Tweaking the soil testing program also is helping the farm become more efficient in nutrient application. “We soil test every two years using points located by GPS,” David says. “This lets us gain true knowledge of whether we are gaining or losing nutrients.”

The farm’s biggest challenge is to reduce its environmental footprint while remaining profitable and sustainable. “Our goal is zero loss of nutrients and sediment from our land,” David says.

Never-till program

The Burriers rely on a total no-till cropping system, in place for more than 20 years, that the family refers as a “never-till” system. “Any time there is not a crop growing, we plant cover crops to keep the nutrients and soil intact,” David adds. “We want our soil bacteria to have something to feed on at all times.”

Cover crops became a focus for the farm starting about 10 years ago. “It complements our cropping system,” David says.  “We’re seeing organic matter increase very slowly, but it is increasing. Our soil tilth is improving as well.” Winter wheat is a regular part of the farm’s crop rotation, providing cover-crop services for those fields. Oilseed radishes and oats are drilled into soybean fields that are harvested early; cereal rye is drilled into harvested corn fields. The Burriers also are exploring cover-crop cocktail mixes that provide additional benefits, such as producing nitrogen for a subsequent corn crop.

 “Our next step is to work on boosting microbes and other life in the soil,” David says. “Every year when I come along at harvest, I want to see all of that previous year’s crop stover eaten up and not remaining on the soil surface. That way I feel we are getting total use of the organic matter, both above the ground and below the ground.”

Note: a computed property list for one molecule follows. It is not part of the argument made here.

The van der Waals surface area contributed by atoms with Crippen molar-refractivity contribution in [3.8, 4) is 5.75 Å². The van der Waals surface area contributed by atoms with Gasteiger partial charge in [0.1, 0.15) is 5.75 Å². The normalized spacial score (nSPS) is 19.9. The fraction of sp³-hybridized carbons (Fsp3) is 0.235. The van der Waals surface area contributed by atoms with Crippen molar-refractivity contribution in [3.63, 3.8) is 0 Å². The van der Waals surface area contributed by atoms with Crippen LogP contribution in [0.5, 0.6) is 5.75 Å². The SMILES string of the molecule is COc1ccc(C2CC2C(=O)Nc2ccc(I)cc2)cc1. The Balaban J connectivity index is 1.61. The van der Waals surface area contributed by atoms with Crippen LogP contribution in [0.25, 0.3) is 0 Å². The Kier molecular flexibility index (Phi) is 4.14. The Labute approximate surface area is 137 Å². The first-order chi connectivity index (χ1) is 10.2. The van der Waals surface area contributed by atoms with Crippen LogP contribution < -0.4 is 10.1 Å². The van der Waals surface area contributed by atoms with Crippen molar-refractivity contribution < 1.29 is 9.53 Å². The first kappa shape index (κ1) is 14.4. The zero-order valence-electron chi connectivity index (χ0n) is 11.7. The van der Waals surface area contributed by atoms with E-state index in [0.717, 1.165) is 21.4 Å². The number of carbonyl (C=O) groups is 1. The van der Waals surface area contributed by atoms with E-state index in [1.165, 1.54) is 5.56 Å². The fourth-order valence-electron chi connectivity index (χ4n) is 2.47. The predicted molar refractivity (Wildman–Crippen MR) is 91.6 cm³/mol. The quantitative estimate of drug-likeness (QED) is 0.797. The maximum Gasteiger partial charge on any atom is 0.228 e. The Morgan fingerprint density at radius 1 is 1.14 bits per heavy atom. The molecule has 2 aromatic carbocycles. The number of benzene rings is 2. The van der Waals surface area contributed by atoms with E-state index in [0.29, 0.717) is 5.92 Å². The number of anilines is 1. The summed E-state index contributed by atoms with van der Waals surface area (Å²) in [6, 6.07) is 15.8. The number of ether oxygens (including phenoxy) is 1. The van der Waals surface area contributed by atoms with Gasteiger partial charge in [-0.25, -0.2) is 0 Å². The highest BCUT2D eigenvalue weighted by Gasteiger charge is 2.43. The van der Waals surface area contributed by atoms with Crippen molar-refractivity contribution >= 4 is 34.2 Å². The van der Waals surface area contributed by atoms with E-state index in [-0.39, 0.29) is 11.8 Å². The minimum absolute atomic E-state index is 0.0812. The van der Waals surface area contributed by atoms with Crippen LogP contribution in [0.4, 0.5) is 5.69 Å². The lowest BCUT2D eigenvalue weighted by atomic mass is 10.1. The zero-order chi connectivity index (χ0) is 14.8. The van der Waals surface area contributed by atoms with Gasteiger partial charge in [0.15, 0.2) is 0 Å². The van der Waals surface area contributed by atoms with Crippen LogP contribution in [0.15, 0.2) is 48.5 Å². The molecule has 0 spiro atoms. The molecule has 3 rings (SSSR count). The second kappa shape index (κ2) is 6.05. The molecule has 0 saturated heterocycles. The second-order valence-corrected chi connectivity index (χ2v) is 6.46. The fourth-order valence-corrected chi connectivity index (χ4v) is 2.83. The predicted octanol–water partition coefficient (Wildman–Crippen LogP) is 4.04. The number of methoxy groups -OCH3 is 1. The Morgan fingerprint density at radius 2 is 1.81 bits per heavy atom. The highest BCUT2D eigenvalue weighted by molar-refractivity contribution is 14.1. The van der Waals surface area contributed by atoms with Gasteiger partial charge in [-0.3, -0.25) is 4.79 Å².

Reaching out

Because the Burriers live in a fishbowl in a highly urbanized area, they find themselves reaching out to represent agriculture. Linda is a member of CommonGround, a web-based effort that helps farmers engage in conversations about how food is grown. She shares personal experiences, as well as science and research, to counter myths and misinformation surrounding food and farming. Linda also is active on a variety of social media platforms.

The farm’s close proximity to the nation’s capital also presents an opportunity to speak out for agriculture in the political arena. “David and I are located only an hour from Washington, so we often are called to testify on behalf of agriculture,” Linda says. “Politicians far removed from farming need to hear what the farmer has to say. We are such a small percentage of the population, but we need to have our voices heard.”

The Burriers tell their story about how they protect soil and water, and how they also provide a wildlife sanctuary in the middle of a large section of farmland. Grass buffer strips along streambanks not only stop sediment, but provide nesting areas for birds. Planting wildflowers around farm buildings encourage pollinators to visit. The farm even landscapes around its grain system to reduce noise.

It’s a mindset that has been in place on the Burrier farm since it began here in 1962. “Dad

had a saying: ‘If we lose a shovel full of dirt, we will never regain it in our lifetime’,” David recalls. “That thought has always motivated me. We want to save every pound of soil we can, and also improve the quality of that soil. We have another generation coming on, and if we can instill that in our next generation, our farming operation will be sustainable for a very long time.”

TAGS: Soybeans